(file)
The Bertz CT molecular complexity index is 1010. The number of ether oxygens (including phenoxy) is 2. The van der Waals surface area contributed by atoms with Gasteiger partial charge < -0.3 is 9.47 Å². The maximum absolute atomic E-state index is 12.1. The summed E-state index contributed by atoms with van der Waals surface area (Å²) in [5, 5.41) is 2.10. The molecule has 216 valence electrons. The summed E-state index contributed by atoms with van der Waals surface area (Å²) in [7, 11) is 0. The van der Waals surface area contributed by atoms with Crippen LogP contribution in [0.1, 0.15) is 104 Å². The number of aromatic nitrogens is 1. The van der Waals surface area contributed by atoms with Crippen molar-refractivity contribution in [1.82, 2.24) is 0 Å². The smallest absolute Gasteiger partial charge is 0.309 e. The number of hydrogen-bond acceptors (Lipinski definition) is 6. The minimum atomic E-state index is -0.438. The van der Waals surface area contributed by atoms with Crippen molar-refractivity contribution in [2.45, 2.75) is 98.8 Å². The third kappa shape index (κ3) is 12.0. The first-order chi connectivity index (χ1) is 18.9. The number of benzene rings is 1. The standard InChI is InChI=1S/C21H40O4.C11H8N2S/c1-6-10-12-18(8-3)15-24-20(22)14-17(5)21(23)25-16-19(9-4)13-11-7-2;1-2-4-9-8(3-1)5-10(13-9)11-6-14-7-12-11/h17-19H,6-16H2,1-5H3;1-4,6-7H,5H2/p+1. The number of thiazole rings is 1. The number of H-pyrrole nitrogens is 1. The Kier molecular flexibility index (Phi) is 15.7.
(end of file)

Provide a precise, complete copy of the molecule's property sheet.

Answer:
The Bertz CT molecular complexity index is 1010. The number of ether oxygens (including phenoxy) is 2. The van der Waals surface area contributed by atoms with Gasteiger partial charge < -0.3 is 9.47 Å². The maximum absolute atomic E-state index is 12.1. The summed E-state index contributed by atoms with van der Waals surface area (Å²) in [5, 5.41) is 2.10. The molecule has 216 valence electrons. The summed E-state index contributed by atoms with van der Waals surface area (Å²) in [7, 11) is 0. The van der Waals surface area contributed by atoms with Crippen LogP contribution in [0.1, 0.15) is 104 Å². The number of aromatic nitrogens is 1. The van der Waals surface area contributed by atoms with Crippen molar-refractivity contribution in [1.82, 2.24) is 0 Å². The smallest absolute Gasteiger partial charge is 0.309 e. The number of hydrogen-bond acceptors (Lipinski definition) is 6. The minimum atomic E-state index is -0.438. The van der Waals surface area contributed by atoms with Crippen molar-refractivity contribution in [2.45, 2.75) is 98.8 Å². The third kappa shape index (κ3) is 12.0. The first-order chi connectivity index (χ1) is 18.9. The number of benzene rings is 1. The standard InChI is InChI=1S/C21H40O4.C11H8N2S/c1-6-10-12-18(8-3)15-24-20(22)14-17(5)21(23)25-16-19(9-4)13-11-7-2;1-2-4-9-8(3-1)5-10(13-9)11-6-14-7-12-11/h17-19H,6-16H2,1-5H3;1-4,6-7H,5H2/p+1. The number of thiazole rings is 1. The number of H-pyrrole nitrogens is 1. The Kier molecular flexibility index (Phi) is 15.7.